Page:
So I went shopping for Bob’s Red Mill and Maple Grove
and invested in a bag of xanthan gum.
A teaspoon of the gum, of Rumford baking soda;
corn and potato starches, one half cup of each;
and just a quarter cup of corn meal—I showed a
knack in both gluten-free action and speech.
In February, I made my first flour mix
of rice and tapioca—three parts each;
and one part corn starch; and I’ve learned some tricks,
but baking pastry’s still beyond my reach!
I once looked in the mirror, and my tongue was crimson:
For iron, I eat beans, clams, or a peach.
Everyday, I eat a few nuts or seeds with raisins;
and every week, one or two servings of spinach.
If packaged, boxed, or canned, it’s processed food;
whatever brand, that it be gluten-free is urgent!
Al Fresco’s sweet Italian sausage suits my mood;
polenta, San Gennaro or Food Merchant.
Or I’ll eat franks by Shelton’s, Trader Joe’s,
H. N., Whole Ranch, Wellshire, or Cantella’s;
boil one; warm the corn or rice tortilla that I chose;
and wrap it up with minced onion and red-leaf lettuce.
Unless a vegiac, I eat fresh meat; for I’ve become
a carnivore who trusts the butcher’s hand
for meat that’s processed at a minimum,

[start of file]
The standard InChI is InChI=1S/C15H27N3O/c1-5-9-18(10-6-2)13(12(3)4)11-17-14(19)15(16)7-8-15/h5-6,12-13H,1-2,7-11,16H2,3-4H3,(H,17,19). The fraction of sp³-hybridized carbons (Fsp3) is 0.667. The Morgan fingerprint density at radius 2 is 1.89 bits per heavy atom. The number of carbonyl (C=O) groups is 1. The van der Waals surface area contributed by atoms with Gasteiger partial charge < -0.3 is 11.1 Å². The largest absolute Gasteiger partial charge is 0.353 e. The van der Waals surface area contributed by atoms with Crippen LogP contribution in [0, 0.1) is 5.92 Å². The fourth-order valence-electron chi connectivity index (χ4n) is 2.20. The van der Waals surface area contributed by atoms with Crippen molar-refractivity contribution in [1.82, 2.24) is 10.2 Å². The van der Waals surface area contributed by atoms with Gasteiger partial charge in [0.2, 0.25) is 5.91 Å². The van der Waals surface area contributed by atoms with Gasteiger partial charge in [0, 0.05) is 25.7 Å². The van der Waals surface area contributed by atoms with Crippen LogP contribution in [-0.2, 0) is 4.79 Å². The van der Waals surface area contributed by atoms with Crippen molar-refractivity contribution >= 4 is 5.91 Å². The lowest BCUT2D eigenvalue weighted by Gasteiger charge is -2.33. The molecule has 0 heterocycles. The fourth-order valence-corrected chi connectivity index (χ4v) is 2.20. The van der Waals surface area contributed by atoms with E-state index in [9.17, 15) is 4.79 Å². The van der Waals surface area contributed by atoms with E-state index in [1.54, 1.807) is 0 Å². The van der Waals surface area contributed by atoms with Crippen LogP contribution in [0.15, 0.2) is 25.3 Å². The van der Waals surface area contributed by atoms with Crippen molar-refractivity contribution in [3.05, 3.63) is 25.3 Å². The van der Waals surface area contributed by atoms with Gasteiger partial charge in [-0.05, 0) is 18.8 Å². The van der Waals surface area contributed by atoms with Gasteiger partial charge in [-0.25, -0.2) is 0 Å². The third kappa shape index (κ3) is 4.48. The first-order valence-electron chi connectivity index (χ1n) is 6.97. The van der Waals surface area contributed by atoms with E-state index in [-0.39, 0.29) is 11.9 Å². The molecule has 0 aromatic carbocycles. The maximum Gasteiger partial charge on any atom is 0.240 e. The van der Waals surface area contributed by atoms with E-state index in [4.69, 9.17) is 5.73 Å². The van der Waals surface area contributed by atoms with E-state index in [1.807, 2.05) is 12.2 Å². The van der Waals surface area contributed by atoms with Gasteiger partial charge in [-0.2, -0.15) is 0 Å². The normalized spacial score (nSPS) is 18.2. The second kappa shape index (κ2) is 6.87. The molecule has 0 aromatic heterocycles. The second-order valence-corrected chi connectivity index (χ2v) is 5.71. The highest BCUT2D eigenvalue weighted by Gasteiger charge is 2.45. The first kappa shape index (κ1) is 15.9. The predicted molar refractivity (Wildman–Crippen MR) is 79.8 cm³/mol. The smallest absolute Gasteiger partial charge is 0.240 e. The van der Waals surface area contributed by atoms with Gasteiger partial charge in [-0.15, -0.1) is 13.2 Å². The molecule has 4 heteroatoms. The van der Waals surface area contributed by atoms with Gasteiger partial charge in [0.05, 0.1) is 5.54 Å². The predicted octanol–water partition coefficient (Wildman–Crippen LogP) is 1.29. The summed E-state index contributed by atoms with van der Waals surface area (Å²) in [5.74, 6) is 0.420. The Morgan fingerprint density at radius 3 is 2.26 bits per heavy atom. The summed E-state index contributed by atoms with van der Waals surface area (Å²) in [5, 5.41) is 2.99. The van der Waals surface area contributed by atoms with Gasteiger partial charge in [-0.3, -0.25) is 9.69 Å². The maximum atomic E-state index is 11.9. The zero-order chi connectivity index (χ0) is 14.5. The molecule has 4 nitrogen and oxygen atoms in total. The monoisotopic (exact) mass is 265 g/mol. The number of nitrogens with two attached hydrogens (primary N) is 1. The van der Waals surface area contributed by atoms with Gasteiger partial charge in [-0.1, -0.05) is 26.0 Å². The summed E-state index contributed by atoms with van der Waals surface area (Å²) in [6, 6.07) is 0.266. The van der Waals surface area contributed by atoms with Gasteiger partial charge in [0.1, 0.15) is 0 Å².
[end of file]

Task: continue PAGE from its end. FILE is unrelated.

that’s labeled, or that has a gluten-free brand.
For meat, water, and salt, I’ll buy Tyson chicken.
Pacific, Shelton’s, Trader Joe’s, or Wolfgang Puck’s—
beware of other meat broths gluten’s used to thicken,
regardless if they’re premium or deluxe!
My strength’s returned as I have gotten nourished;
I’m vigilant for vitamins and minerals.
I’m gluten-free, my protein sources have flourished,
and so I’m feeling well in general.
My dietician cares that this transition succeeds;
and monitors my nutritional uptake,
ensuring that my diet meets my body’s needs.
Meanwhile, I’ve made my first gluten-free cupcake,
and I am getting out more nowadays.
But for millenia, the Natives cultivated Quinoa;
today I also eat grains like Montina
that just amazes me; and have seen wha-
t the Quinoa Corporation makes in Gardena.
Imbibing Native lore in Nu-World Amaranth
I feel so grateful for Manna from Anna;
attuned to Nature’s Highlights and to Nature’s Path;
and have been caught eating cookies by Nana’s.
Perhaps tonight in my kitchen, I will fix
a dish of Tinkyada or Trader Joe’s brown-rice penne.